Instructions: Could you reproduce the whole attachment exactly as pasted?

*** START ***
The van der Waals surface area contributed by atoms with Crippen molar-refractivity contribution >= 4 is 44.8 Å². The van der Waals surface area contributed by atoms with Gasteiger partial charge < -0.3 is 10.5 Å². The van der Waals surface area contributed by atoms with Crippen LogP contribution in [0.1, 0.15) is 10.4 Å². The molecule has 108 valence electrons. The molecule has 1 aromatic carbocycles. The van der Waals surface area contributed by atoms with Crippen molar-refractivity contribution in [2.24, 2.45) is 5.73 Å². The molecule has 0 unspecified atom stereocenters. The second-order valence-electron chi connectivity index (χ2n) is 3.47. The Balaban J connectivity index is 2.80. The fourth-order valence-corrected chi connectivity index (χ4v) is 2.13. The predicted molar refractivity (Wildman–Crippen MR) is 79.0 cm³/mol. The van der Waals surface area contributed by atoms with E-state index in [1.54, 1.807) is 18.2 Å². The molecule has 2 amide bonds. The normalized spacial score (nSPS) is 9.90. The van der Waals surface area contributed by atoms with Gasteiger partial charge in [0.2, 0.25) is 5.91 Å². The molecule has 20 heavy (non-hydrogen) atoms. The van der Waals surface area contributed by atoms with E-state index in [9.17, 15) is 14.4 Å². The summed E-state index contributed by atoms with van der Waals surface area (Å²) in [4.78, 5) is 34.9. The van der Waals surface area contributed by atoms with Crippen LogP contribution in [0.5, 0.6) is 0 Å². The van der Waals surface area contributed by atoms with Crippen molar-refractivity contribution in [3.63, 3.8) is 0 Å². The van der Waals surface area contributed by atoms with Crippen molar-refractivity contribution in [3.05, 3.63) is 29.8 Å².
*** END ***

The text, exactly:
The van der Waals surface area contributed by atoms with Crippen molar-refractivity contribution >= 4 is 44.8 Å². The van der Waals surface area contributed by atoms with Gasteiger partial charge < -0.3 is 10.5 Å². The van der Waals surface area contributed by atoms with Crippen LogP contribution in [0.1, 0.15) is 10.4 Å². The molecule has 108 valence electrons. The molecule has 1 aromatic carbocycles. The van der Waals surface area contributed by atoms with Crippen molar-refractivity contribution in [2.24, 2.45) is 5.73 Å². The molecule has 0 unspecified atom stereocenters. The second-order valence-electron chi connectivity index (χ2n) is 3.47. The Balaban J connectivity index is 2.80. The fourth-order valence-corrected chi connectivity index (χ4v) is 2.13. The predicted molar refractivity (Wildman–Crippen MR) is 79.0 cm³/mol. The van der Waals surface area contributed by atoms with E-state index in [1.54, 1.807) is 18.2 Å². The molecule has 2 amide bonds. The normalized spacial score (nSPS) is 9.90. The van der Waals surface area contributed by atoms with Gasteiger partial charge in [0.2, 0.25) is 5.91 Å². The molecule has 20 heavy (non-hydrogen) atoms. The van der Waals surface area contributed by atoms with E-state index in [9.17, 15) is 14.4 Å². The summed E-state index contributed by atoms with van der Waals surface area (Å²) in [4.78, 5) is 34.9. The van der Waals surface area contributed by atoms with Crippen LogP contribution in [0.5, 0.6) is 0 Å². The van der Waals surface area contributed by atoms with Crippen molar-refractivity contribution in [3.63, 3.8) is 0 Å². The van der Waals surface area contributed by atoms with Crippen molar-refractivity contribution in [3.05, 3.63) is 29.8 Å².